Different from the honey that honeybees produce from nectar of the flowers or other sugary substances, royal jelly is a product solely of glandular secretion; therefore, artificial supplementation may not affect its physicochemical composition keeping the final characteristics of the products intact (HAYDAK, 1960). Thus, it is possible that there is no restriction on the artificial supplementation of the colonies, in contrast with honey production.

Since Brazilian and international beekeeping products are increasingly in demand, special care is necessary in use of artificial supplementation to ensure that it does not change the composition of the final product thus ensuring the health of both honeybees and customers (BRASIL, 2007).

The pollen is stored in a hive but is not in large amounts like honey (WINSTON, 1987). Therefore, the commercial royal jelly production is not possible without artificial protein supplementation of the colonies.

Therefore, the physicochemical and microbiological parameters of royal jelly samples were analyzed. The samples were collected from Africanized honeybee colonies supplemented with artificial supplements prepared with different sources of oils and proteins to evaluate the association between the quality of royal jelly produced and the supplements provided and therefore compare them with the standards established by the Brazilian legislation (BRASIL, 2001).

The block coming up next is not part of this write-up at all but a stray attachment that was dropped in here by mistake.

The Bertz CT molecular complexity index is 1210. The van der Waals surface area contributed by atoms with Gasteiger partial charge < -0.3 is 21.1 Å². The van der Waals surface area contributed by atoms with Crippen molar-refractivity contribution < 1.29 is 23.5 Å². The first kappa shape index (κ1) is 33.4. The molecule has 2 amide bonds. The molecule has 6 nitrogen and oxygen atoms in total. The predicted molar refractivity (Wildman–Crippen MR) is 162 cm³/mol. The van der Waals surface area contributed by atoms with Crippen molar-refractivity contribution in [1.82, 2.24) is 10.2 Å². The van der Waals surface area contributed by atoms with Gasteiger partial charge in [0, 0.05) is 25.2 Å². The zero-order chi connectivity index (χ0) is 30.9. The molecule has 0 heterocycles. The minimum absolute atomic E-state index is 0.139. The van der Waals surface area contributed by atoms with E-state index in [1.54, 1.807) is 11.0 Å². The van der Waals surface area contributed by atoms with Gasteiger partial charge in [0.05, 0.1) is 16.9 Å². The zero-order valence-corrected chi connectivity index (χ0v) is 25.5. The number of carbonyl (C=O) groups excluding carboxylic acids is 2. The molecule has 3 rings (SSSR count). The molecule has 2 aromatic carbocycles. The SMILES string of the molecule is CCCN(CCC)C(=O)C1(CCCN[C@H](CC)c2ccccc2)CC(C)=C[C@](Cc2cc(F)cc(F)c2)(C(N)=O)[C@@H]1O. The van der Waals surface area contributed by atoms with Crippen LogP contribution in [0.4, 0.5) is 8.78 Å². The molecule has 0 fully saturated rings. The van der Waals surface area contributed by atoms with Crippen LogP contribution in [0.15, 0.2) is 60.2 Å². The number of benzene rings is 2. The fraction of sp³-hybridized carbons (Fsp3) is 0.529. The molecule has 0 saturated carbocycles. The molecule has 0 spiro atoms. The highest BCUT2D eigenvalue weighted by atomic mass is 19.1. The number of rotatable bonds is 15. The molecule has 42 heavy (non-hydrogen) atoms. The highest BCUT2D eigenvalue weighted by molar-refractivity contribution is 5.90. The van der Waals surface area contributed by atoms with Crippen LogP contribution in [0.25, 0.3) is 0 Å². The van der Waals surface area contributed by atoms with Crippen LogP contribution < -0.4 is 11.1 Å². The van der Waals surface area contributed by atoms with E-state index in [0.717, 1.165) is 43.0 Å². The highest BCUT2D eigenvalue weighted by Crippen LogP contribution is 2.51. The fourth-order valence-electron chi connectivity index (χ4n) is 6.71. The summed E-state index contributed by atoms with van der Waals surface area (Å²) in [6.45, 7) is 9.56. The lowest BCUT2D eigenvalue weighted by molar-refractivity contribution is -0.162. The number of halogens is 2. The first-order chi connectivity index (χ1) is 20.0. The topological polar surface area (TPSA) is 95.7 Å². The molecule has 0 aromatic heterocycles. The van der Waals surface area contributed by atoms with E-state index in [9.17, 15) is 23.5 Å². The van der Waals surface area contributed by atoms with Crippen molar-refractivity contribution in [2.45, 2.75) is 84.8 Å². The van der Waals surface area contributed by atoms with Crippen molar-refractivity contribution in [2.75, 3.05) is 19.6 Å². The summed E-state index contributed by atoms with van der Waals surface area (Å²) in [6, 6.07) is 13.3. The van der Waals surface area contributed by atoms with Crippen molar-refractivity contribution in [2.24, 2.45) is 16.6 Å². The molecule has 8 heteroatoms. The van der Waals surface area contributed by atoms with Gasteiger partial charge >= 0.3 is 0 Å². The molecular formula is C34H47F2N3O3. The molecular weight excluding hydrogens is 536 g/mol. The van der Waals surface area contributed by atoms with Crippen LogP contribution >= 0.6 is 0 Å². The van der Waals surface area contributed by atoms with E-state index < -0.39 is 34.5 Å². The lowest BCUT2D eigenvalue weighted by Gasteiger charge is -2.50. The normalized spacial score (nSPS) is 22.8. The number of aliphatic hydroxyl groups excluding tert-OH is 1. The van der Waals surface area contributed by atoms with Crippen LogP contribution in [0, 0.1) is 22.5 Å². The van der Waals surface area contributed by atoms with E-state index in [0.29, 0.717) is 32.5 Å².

2 Materials and methods

The microbiological and physicochemical analysis was performed at the Laboratory of food evaluation at the "Universidade Tecnológica Federal do Paraná, Campus de Campo Mourão".

Royal jelly samples - royal jelly samples were produced by Africanized honeybee colonies. Two experimental assays were carried out to evaluate a supplement made with different sources of oil and protein. Twenty colonies were randomly divided into four groups with five repetitions in each assay including the control.

In assay I, two sources of oil were evaluated in a standard supplement. In the first treatment, a mixture of linseed oil and palm oil, brewer's yeast, soy protein isolate, honey, sugar, pollen, brown sugar, soy lecithin, vitamin complex, ascorbic acid, glutamic acid, and vanilla natural flavour (SLiPa) was prepared. In the second treatment, a mixture of linseed oil and palm oil was replaced with linseed oil (SLi), and in the third treatment, it was replaced with palm oil (SPA); the fourth treatment was the control (C I), i.e., the colonies were not fed a supplement (Table 1).

In assay II, two sources of protein were evaluated in a supplement. In the first treatment a mixture of soy protein isolate, brewer's yeast, linseed oil and palm oil, honey, sugar, pollen, brown sugar, soy lecithin, vitamin complex, ascorbic acid, glutamic acid, and vanilla natural flavouring (SPiLc) was prepared. In the second treatment, the mixture of soy protein isolate and brewer's yeast was replaced with soy protein isolate (SPi), and in the third treatment, it was replaced with brewer's yeast (SLc); the fourth treatment was the control (C II), i.e., the colonies were not supplemented (Table 1).